Bringup of ESP32 Click Board


In this blog, we describe how are our boards are hardware tested after prototypes are available. This testing is done to ensure that the boards designed work and work as per requirements.

The ESP32 click Board described here would be tested and its bring-up would be shown. Here is the block diagram of the board:

ESP32 Block diagram

ESP32 Block diagram














Bringup Steps

Here are some of the bring-up steps followed for testing:
1. Visual inspection: Quick check to ensure that all components are soldered as per the orientation and visual shorts exist.
2. Power check: Quick power test on the PCB to check for open short test. Using the multimeter to quickly test the 3.3V and 5V supply.
3. USB connection: USB cable was connected to the J10 port. 5V and 3.3V supply was good on the board and coming at test points. Checked on oscilloscope to measure voltage ripple which is under 5%.
4. Reset check: The reset was asserted and de-asserted by TPS3895 as expected.
5. FT232 Driver detection: The device was quickly found on the laptop and the driver was easily found on the web. This indicates that the USB to UART device ft232 is functioning correctly.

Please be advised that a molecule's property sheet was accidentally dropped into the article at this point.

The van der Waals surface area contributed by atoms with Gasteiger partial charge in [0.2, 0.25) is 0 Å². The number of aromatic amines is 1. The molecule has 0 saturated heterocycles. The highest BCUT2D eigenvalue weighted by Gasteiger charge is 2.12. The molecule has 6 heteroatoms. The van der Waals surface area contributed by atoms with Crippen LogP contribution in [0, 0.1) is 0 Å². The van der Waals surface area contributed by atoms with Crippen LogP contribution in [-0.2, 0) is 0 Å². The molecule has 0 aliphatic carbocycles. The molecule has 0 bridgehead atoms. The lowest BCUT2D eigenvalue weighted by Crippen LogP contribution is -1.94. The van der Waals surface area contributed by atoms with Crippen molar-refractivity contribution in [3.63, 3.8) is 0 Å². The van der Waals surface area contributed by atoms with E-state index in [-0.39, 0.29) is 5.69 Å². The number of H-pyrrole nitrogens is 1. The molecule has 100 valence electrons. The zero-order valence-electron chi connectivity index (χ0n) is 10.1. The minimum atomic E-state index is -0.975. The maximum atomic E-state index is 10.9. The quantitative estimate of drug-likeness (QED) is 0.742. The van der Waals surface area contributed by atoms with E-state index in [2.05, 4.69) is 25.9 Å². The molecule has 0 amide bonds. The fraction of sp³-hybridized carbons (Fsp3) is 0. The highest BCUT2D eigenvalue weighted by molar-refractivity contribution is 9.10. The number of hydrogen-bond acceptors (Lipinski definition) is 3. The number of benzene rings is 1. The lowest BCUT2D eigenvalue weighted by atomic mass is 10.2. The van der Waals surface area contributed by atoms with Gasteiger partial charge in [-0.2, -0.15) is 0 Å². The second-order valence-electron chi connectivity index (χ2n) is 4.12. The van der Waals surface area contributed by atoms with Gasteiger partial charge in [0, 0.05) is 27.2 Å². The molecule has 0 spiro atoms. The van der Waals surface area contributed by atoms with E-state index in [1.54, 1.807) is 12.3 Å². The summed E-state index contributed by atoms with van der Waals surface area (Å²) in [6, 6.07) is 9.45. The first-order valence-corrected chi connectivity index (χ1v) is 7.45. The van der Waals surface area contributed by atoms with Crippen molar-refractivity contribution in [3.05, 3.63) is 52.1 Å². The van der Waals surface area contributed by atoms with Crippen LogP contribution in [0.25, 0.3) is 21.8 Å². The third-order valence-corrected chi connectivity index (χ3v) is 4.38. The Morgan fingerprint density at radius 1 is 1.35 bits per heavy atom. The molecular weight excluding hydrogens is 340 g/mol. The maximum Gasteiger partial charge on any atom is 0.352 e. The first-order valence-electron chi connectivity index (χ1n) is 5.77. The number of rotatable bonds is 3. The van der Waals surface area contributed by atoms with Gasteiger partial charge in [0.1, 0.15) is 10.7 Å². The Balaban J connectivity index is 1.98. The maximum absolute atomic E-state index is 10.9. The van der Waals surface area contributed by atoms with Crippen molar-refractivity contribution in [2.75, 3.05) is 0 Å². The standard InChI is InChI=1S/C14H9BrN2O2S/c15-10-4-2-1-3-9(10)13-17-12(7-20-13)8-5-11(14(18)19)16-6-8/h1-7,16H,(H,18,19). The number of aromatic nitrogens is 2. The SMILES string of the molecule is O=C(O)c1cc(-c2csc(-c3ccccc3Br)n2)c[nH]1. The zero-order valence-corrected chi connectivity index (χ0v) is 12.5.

6. ESP32 detection: The factory programmed ESP32 comes with the Wifi stack and can be easily detected as the WIFI host with the name ESP32. If the ESP32 is out of reset it would show esp32 wifi LAN which can be connected to. It again indicates it is alive and functional.
7. LED programming: Ardunio was selected to test the board as it is easy to program and most of the drivers are easily available. Programmed the LED program to test the led and also testing the programming sequence of JP1.
8. Switch detection: Next quick program which detects switch press and led lighting up.
9. Mounting the Click board: Mounted the ADXL345 accelerometer from Mikro Electronica on the click connector. The LED on accel click switches on and the supply stays stable for 3.3v and 5v.
10. Testing of i2c interface: Detected the device at 0x1d. Read through the register values and moved the boards to check the accelerometer output.














11. Testing of spi interface: Changed the Mikroe Accell click board to spi mode and tested the spi operation on the board using ESP32 module.
12. Testing other examples with esp32: The board was tested with other software examples specified at the Sparkfun website to check for power, operation, and functionality.
13. Testing of battery charging and functionality. The battery of 220mA was connected to the battery connector and charged. The voltage was measured on the port. Shortly afterward the battery-powered operation was tested.

Bring up and the testing of the board were fun and quite enriching as with each board it brings pleasure to see circuit tree platform getting mature.

Here is the link to the video of the board displaying power-up status reading accelerometer data from the module. Arduino code used with the esp32 rapid development click board is available at link

Additional read:

  1. ESP32 Rapid Development Kit Design using Circuit Tree
  2. Custom board development with Arduino.